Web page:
UCLA bounced back after San Francisco loss, edged Colorado 65-62, trampled New Mexico 106-41. UCLA had trouble with Colorado's Burdette Haldorson, who scored 26 points, but well-balanced attack won for Californians.

Syracuse Nationals defeated N.Y. Knickerbockers 97-92 in overtime after 109-101 loss to same team, held slim lead in hot Eastern Division race in National Basketball Association. Boston Celtics lost twice but took advantage of slumping Philadelphia Warriors, who dropped four straight, to move into third place.

Ft. Wayne Pistons continued fast pace in Western Division, rolled over Milwaukee Hawks and Philadelphia to lead Minneapolis Lakers by substantial margin. Rochester Royals and Milwaukee trailed far behind.


Cleveland Browns put on tremendous offensive show, demolished favored Detroit Lions 56-10 to capture National Football League championship at Cleveland. Quarterback Otto Graham, who insists he is retiring, was brilliant star for Browns, scored three touchdowns, passed for three, tossed pitchout for another. Lions' Bobby Layne tried 42 passes, completed 18 but stout Cleveland defense overwhelmed Detroit on ground, held defending titleholders scoreless in second half.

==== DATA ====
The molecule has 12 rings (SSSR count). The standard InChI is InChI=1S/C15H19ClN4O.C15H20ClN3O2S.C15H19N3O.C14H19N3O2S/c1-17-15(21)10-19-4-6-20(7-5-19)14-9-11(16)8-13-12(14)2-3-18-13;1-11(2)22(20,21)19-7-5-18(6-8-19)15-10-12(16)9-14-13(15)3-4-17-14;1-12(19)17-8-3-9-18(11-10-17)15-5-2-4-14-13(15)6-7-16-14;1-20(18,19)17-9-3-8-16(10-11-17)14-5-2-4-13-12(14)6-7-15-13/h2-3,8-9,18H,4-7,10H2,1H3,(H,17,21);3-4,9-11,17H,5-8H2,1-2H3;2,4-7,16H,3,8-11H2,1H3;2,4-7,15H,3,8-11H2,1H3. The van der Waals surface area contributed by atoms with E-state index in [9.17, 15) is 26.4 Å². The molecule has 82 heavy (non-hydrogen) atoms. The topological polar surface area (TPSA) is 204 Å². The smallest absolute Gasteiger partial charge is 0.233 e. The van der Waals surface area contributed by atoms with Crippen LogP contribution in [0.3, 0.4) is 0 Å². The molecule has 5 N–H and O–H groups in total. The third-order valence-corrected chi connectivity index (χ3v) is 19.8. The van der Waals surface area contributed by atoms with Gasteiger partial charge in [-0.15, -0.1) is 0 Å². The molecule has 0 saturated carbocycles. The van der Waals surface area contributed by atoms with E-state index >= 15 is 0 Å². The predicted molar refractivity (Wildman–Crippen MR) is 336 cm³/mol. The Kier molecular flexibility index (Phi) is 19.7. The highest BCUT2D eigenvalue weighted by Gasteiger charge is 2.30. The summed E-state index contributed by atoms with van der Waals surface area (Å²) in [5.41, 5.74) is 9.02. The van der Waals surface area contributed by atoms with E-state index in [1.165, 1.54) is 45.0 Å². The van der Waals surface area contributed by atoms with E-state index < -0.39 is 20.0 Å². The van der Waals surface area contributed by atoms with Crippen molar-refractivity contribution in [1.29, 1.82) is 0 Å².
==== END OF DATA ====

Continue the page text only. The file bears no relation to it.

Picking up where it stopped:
Norman (Red) Strader was signed as head coach by San Francisco 49ers, replacing Lawrence T. (Buck) Shaw, fired because he failed to win National Football League title in nine years. Veteran Strader formerly coached St. Regis (Denver), St. Mary's, several wartime service teams, N.Y. Yankees of All-America conference, has been San Francisco scout since 1951. Co-owner Tony Morabito made no secret of desire to win championship but said "Red will still be here" if he doesn't win crown in first year.